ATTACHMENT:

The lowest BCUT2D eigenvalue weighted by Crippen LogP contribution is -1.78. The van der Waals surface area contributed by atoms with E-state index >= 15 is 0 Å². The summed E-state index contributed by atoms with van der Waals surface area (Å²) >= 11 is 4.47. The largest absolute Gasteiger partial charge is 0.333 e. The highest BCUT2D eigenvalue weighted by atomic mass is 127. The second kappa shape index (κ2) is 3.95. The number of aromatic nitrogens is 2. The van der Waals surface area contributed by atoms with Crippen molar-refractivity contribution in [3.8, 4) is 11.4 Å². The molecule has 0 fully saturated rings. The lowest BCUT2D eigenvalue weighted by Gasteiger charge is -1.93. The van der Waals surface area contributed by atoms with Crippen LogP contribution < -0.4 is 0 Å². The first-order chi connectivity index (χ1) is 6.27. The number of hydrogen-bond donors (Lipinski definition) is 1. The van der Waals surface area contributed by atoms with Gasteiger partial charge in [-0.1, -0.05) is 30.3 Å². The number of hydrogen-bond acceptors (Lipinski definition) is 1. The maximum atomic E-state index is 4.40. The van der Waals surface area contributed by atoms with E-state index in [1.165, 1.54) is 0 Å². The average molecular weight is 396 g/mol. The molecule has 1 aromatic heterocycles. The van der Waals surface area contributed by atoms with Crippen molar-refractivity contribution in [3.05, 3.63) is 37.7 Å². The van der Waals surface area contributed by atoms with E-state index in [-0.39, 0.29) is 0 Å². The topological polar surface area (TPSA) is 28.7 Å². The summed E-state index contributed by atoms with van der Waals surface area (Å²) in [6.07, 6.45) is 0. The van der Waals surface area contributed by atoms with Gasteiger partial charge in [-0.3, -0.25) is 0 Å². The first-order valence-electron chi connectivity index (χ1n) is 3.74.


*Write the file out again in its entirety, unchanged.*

The lowest BCUT2D eigenvalue weighted by Crippen LogP contribution is -1.78. The van der Waals surface area contributed by atoms with E-state index >= 15 is 0 Å². The summed E-state index contributed by atoms with van der Waals surface area (Å²) >= 11 is 4.47. The largest absolute Gasteiger partial charge is 0.333 e. The highest BCUT2D eigenvalue weighted by atomic mass is 127. The second kappa shape index (κ2) is 3.95. The number of aromatic nitrogens is 2. The van der Waals surface area contributed by atoms with Crippen molar-refractivity contribution in [3.8, 4) is 11.4 Å². The molecule has 0 fully saturated rings. The lowest BCUT2D eigenvalue weighted by Gasteiger charge is -1.93. The van der Waals surface area contributed by atoms with Crippen LogP contribution < -0.4 is 0 Å². The first-order chi connectivity index (χ1) is 6.27. The number of hydrogen-bond donors (Lipinski definition) is 1. The van der Waals surface area contributed by atoms with Gasteiger partial charge in [-0.1, -0.05) is 30.3 Å². The number of hydrogen-bond acceptors (Lipinski definition) is 1. The maximum atomic E-state index is 4.40. The van der Waals surface area contributed by atoms with E-state index in [1.165, 1.54) is 0 Å². The average molecular weight is 396 g/mol. The molecule has 1 aromatic heterocycles. The van der Waals surface area contributed by atoms with Crippen molar-refractivity contribution in [3.05, 3.63) is 37.7 Å². The van der Waals surface area contributed by atoms with E-state index in [-0.39, 0.29) is 0 Å². The topological polar surface area (TPSA) is 28.7 Å². The summed E-state index contributed by atoms with van der Waals surface area (Å²) in [6.07, 6.45) is 0. The van der Waals surface area contributed by atoms with Gasteiger partial charge in [-0.3, -0.25) is 0 Å². The first-order valence-electron chi connectivity index (χ1n) is 3.74.